Representing artists in the world of opera

Tomasz Konina

opera director and stage designer

Konina is a graduate of the National Academy of Dramatic Art in Warsaw (1996) and the University of Economics in Wrocław (Managerial Postgraduate Studies on Business Management, Institute of Contemporary Management, at the Faculty of Management, 2013).

In 2002 he was granted the scholarship of Vilar Young Artists Programme (presently: Jette Parker Young Artists Programme) at the Royal Opera House Covent Garden in London.

He made his début in 1998 at the Athenaeum Theatre (Teatr Ateneum) in Warsaw where he directed Chekhov's Uncle Vanya, which was acclaimed „one of the most interesting developments of this stage for a few years” („Rzeczpospolita” newspaper). His directorial opera début, Mozart’s Marriage of Figaro at the Wrocław Opera (1998), was very highly praised by audiences and critics alike. 

From 2007 to 2015 he has been the artistic and executive director of the Jan Kochanowski Dramatic Theater in Opole.

Selected opera, operetta and music productions

  • 2000 – Rossini's Tancredi, Polish National Opera in Warsaw (with Ewa Podleś in title role, under music direction of Alberto Zedda);

  • 2001 – Boito's Mefistofele, Opera Nova in Bydgoszcz;

  • 2002 – Beethoven's Fidelio, Grand Theatre in Poznań;

  • 2004 – Cilea's Adriana Lecouvreur, Grand Theatre in Łódź;

  • 2005 – Verdi's Macbeth, Grand Theatre in Łódź;

  • 2005 – Lehar's The Merry Widow, Music Theatre in Łódź;

  • 2006 – Verdi's La traviata, Wrocław Opera;

  • 2007 – Be like Callas (based on own scenario), Music Theatre in Łódź;

  • 2013 – Verdi's Falstaff, Grand Theatre in Poznań;

  • 2014 – Boito's Mefistofele, Cracow Opera;

  • 2015 – Strauss's The Gypsy Baron, Grand Theatre in Łódź;[2][3]

  • 2015 – Boito's Mefistofele z Trondheim Symphony Orchestra;

Tomasz Konina directed many plays which had never been staged in Poland before:

  • 2002 – Debussy's Pelléas and Mélisande, Polish National Opera, Warsaw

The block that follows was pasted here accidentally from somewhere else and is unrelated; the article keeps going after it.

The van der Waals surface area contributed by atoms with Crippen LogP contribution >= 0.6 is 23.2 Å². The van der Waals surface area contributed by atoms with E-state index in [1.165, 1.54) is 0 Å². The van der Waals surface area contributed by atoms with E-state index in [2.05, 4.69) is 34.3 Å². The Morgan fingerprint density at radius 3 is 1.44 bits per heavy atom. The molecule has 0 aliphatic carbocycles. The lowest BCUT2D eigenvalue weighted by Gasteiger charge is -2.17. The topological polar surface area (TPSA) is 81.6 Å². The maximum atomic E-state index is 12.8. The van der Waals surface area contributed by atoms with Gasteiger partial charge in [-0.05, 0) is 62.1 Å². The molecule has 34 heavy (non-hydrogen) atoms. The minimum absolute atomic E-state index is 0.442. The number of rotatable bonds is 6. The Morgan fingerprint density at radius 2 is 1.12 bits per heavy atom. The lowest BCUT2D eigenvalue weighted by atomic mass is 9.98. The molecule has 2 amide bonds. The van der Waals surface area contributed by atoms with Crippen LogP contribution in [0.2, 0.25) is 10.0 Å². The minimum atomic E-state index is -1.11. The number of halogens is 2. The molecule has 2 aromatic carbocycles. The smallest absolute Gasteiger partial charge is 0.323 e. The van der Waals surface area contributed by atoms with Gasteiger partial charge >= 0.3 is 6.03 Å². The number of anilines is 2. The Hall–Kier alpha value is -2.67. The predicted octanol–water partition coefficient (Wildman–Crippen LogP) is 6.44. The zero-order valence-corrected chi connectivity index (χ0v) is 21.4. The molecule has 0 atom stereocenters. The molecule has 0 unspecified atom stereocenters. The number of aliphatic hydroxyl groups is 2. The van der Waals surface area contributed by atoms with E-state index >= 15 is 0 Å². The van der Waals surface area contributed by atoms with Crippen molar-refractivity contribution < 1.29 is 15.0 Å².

• 2003 – Rossini's Il viaggio a Reims, Polish National Opera, Warsaw (with Ewa Podleś as Marchesa Melibea, under music direction of Alberto Zedda);

  • 2005 – Ullmann's The Emperor of Atlantis, Warsaw Chamber Opera[5];

  • 2005 – Bernstein's Candide, Grand Theatre in Łódź;

  • 2010 – Ptaszynska's The Lovers From the Valldemosa Monastery, Grand Theatre in Łódź.


In March 2017 he had directed rarely staged G. Verdi’s opera, La forza del destino, the production achieved enthusiastic reception of critics and audiences.

TOMASZ KONINA in Wikipedia


Event of the season.

„Il viaggio a Reims” Teatr Wielki Opera Narodowa (Polish National Opera) Warsaw

POLITYKA 19.04.03


Premiere of the year.

„Il viaggio a Reims” Teatr Wielki Opera Narodowa (Polish National Opera) Warsaw



The performance of great European class.

“Tancredi” Teatr Wielki Opera Narodowa (Polish National Opera) Warsaw



Outstanding performance.

“Il viaggio a Reims” Teatr Wielki Opera Narodowa (Polish National Opera) Warsaw



The greatest, so far, event of this season on the opera stages in Poland.

„Il viaggio a Reims” Teatr Wielki Opera Narodowa (Polish National Opera) Warsaw



One of the most important, if not the most important, opera successes of the last years in Poland, a clear, intelligent, logical and moving performance. Undoubtedly an outstanding spectacle.

„Il viaggio a Reims” Teatr Wielki Opera Narodowa (Polish National Opera) Warsaw

TRUBADUR 26-27/03


One of the most interesting achievements of this stage since a few years.

“Uncle Vanya” Teatr Ateneum in Warsaw



One of the greatest accomplishments of the Polish opera theatre of the last years.

“Fidelio” Teatr Wielki in Poznan



Since very long the opera lovers in Poznan have been waiting for such an excellent and theatrically coherent performance.